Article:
As the summer progressed and the news filled with increased extreme weather events came across our screens, it became even harder to ignore the impacts of climate change on our lives. Especially when those impacts hit hard at home from increased vector diseases to the flooding in Northeastern Illinois. Then, the International Panel on Climate Change, IPCC, came out with an even stronger harbinger of our changing climate with some of the strongest language ever used to describe the likelihood of changes in the climate over the next century.
The IPCC’s Working Group 1 released their contribution for the Sixth Assessment Report on the physical science basis of climate change. There are three main takeaways:
- Our climate is currently changing at an unprecedented rate due to human activities, and we are more certain of that now than at any other time. (the term used to describe this in the report was “unequivocal” or leaving no doubt).
- In future projections of climate change across all scenarios (ranging from net negative emissions to very high emissions), there will be an increase in the global temperature over the next 30 years.
- By limiting CO2 emissions, we can limit human-induced global warming, however, it will take approximately 20 years to see the effect of that limiting.
Those three takeaways alone seem very daunting and can cause many of us to follow a spiral of despair when it comes to climate change, but it does not mean that all hope is lost. It means that reducing our emissions and adapting our landscapes for the future are now more important than ever. We can use this knowledge to inform our future decisions regarding our lifestyles, landscapes, and actions.
Given that we are in OAKtober, I thought it would be interesting to talk about the impact and choices we make regarding our trees.
Using trees as a method of climate mitigation is not new. Researchers have found that increased tree populations in urban areas can reduce the heat island effect, improve energy efficiency- reducing cooling costs of homes, and improve air and water quality in that area. In a 2011 study of the ability for trees to sequester carbon, researchers found that the Urban Forest of Chicago has a carbon sequestration rate of 25,200 tons/year which is valued at $14.8 million/year.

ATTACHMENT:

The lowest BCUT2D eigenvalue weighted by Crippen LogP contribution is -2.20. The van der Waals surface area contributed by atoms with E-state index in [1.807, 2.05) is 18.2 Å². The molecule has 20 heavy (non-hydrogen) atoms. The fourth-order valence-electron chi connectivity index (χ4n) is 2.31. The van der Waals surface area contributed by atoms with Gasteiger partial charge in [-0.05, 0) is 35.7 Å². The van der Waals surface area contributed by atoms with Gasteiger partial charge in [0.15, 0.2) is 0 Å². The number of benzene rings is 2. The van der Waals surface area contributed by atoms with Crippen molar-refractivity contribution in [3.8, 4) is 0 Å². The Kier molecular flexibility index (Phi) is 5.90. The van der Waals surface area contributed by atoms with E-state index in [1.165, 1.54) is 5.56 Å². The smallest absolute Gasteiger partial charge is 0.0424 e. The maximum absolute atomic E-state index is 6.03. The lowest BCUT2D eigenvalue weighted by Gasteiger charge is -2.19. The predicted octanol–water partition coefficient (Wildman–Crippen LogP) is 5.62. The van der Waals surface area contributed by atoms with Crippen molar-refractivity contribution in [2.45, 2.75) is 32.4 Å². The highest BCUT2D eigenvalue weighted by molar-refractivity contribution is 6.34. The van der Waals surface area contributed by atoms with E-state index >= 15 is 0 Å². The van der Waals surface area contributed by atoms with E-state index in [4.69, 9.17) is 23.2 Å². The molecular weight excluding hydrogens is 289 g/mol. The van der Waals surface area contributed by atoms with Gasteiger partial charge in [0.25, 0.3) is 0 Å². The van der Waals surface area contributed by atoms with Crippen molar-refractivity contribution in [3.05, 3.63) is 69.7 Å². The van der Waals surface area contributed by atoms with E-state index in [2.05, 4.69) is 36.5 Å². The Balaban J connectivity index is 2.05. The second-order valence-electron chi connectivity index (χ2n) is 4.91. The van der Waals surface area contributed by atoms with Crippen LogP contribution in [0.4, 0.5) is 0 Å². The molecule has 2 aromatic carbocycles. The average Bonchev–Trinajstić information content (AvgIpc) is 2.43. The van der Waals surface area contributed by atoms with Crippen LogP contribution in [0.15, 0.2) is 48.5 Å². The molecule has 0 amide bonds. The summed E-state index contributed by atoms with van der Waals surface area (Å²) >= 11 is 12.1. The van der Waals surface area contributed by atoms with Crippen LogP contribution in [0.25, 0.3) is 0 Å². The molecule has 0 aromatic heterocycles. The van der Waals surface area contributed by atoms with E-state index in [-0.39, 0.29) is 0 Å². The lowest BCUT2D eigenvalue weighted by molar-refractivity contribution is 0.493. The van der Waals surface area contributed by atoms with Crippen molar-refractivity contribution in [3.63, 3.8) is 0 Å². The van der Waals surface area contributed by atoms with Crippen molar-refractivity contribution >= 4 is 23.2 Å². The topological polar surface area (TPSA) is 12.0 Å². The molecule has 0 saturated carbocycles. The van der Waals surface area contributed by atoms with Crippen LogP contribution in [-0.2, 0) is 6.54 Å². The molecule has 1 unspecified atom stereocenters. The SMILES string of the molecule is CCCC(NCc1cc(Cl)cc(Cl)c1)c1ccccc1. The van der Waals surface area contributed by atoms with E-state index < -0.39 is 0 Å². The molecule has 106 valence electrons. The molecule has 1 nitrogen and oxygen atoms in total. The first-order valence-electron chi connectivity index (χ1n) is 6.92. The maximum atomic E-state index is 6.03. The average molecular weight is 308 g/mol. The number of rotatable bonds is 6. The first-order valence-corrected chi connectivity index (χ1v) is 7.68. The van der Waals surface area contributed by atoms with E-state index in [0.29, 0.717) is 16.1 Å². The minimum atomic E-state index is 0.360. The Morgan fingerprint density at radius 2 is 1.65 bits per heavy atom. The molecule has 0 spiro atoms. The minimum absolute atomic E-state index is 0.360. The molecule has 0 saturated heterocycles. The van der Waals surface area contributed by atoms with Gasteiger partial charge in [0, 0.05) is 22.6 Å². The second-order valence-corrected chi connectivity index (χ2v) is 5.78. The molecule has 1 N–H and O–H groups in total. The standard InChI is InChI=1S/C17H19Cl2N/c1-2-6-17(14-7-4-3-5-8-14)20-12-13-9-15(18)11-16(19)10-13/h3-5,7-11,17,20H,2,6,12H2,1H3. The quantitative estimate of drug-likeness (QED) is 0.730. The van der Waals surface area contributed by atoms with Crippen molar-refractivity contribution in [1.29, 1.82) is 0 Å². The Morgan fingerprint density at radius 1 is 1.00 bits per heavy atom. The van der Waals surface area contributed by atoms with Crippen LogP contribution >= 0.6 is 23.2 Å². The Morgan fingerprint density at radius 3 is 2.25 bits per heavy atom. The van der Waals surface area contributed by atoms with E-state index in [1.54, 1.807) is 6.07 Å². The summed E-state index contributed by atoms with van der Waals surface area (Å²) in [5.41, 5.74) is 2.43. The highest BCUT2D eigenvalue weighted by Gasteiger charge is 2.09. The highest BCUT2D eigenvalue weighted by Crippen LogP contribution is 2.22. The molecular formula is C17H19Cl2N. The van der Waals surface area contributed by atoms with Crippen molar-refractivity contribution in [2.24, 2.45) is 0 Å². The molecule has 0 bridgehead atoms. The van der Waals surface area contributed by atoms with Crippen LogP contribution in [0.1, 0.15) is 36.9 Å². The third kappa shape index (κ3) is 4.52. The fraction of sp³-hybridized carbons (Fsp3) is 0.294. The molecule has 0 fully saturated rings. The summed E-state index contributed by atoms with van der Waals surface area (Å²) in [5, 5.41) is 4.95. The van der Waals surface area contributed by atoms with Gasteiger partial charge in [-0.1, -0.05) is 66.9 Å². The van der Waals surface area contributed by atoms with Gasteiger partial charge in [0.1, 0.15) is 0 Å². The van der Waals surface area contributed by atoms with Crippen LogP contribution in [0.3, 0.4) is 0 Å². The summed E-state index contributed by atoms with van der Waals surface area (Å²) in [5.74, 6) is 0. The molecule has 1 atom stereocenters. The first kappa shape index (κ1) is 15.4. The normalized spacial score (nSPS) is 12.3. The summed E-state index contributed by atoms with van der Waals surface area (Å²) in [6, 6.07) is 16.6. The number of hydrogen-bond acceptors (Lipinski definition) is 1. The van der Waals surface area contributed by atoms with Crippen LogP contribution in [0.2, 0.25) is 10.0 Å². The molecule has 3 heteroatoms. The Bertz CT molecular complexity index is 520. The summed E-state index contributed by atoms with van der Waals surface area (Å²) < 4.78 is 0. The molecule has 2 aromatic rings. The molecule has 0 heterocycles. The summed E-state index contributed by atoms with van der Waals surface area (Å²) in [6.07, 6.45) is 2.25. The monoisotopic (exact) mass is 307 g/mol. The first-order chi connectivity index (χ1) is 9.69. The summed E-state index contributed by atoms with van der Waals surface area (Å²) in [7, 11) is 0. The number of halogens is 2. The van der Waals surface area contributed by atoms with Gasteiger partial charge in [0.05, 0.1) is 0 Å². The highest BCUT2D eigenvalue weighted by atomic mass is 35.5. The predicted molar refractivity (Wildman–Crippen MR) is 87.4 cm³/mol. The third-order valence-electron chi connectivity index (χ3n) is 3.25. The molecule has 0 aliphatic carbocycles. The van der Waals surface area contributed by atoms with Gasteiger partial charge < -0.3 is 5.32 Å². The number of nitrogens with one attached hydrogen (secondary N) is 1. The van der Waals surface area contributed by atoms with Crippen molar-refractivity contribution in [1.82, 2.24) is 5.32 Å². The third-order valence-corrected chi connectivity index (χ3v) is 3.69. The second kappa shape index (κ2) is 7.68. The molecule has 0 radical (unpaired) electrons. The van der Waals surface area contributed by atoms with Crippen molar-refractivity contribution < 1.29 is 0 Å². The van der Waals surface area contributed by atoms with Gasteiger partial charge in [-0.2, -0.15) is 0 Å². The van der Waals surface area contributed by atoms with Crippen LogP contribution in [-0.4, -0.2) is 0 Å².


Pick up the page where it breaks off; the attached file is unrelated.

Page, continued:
The positive impact of trees goes beyond direct climate mitigation. Trees positively impact human health, reduce crime rates, and reduce noise pollution as well.
This idea may seem easy-peasy, however planting trees to mitigate climate change does have some considerations before jumping in headfirst. First, trees are not and can not be the only method we have to mitigate the impacts of climate change. It is simply a tool to increase carbon-storing. Additionally, we have drastically altered our forests and some may not recover to their original carbon-storing glory.
Lastly, as trees are typically a long-lived organism, their ability to adapt to the change in climate that is expected must be considered in restoration and landscape efforts. These factors should be considered when decided what species of tree and where to plant it and also when restoring forested ecosystems, but it certainly should not deter us from considering a tree when planting them in our landscape or assisting in the restoration efforts of forests.
- Benefits of Trees and Urban Forests: A Research List
- Examining the Viability of Planting Trees to Mitigate climate Change
- BRACE Illinois
- IPCC Working Group 1 Report
Abigail Garofalo is an Energy and Environmental Stewardship Educator for Cook County. She manages the Cook County Master Naturalist program and the Conservation@Home program for University of Illinois Extension. She has a BS in Natural Resources and Environmental Sciences and MS in Agricultural Leadership Education both from University of Illinois Urbana Champaign. Her background in is environmental outreach and interpretation and works to create a culture of environmentalism through community building.
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